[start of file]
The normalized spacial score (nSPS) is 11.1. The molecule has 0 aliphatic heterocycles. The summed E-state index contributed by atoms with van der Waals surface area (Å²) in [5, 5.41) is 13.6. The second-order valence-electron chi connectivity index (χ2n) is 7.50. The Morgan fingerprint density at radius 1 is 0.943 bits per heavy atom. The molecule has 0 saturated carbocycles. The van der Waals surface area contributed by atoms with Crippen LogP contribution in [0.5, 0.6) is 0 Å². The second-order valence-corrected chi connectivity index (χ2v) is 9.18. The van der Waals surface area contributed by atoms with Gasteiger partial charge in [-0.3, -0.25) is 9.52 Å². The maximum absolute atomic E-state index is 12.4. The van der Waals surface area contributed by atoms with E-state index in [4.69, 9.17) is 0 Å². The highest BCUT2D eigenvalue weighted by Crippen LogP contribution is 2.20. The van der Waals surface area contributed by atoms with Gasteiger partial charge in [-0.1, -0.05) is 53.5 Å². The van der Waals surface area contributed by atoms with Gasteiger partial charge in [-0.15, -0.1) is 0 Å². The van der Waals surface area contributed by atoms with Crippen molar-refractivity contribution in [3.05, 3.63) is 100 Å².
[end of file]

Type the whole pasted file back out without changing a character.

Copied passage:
The normalized spacial score (nSPS) is 11.1. The molecule has 0 aliphatic heterocycles. The summed E-state index contributed by atoms with van der Waals surface area (Å²) in [5, 5.41) is 13.6. The second-order valence-electron chi connectivity index (χ2n) is 7.50. The Morgan fingerprint density at radius 1 is 0.943 bits per heavy atom. The molecule has 0 saturated carbocycles. The van der Waals surface area contributed by atoms with Crippen LogP contribution in [0.5, 0.6) is 0 Å². The second-order valence-corrected chi connectivity index (χ2v) is 9.18. The van der Waals surface area contributed by atoms with Gasteiger partial charge in [-0.3, -0.25) is 9.52 Å². The maximum absolute atomic E-state index is 12.4. The van der Waals surface area contributed by atoms with E-state index in [4.69, 9.17) is 0 Å². The highest BCUT2D eigenvalue weighted by Crippen LogP contribution is 2.20. The van der Waals surface area contributed by atoms with Gasteiger partial charge in [-0.1, -0.05) is 53.5 Å². The van der Waals surface area contributed by atoms with Gasteiger partial charge in [-0.15, -0.1) is 0 Å². The van der Waals surface area contributed by atoms with Crippen molar-refractivity contribution in [3.05, 3.63) is 100 Å².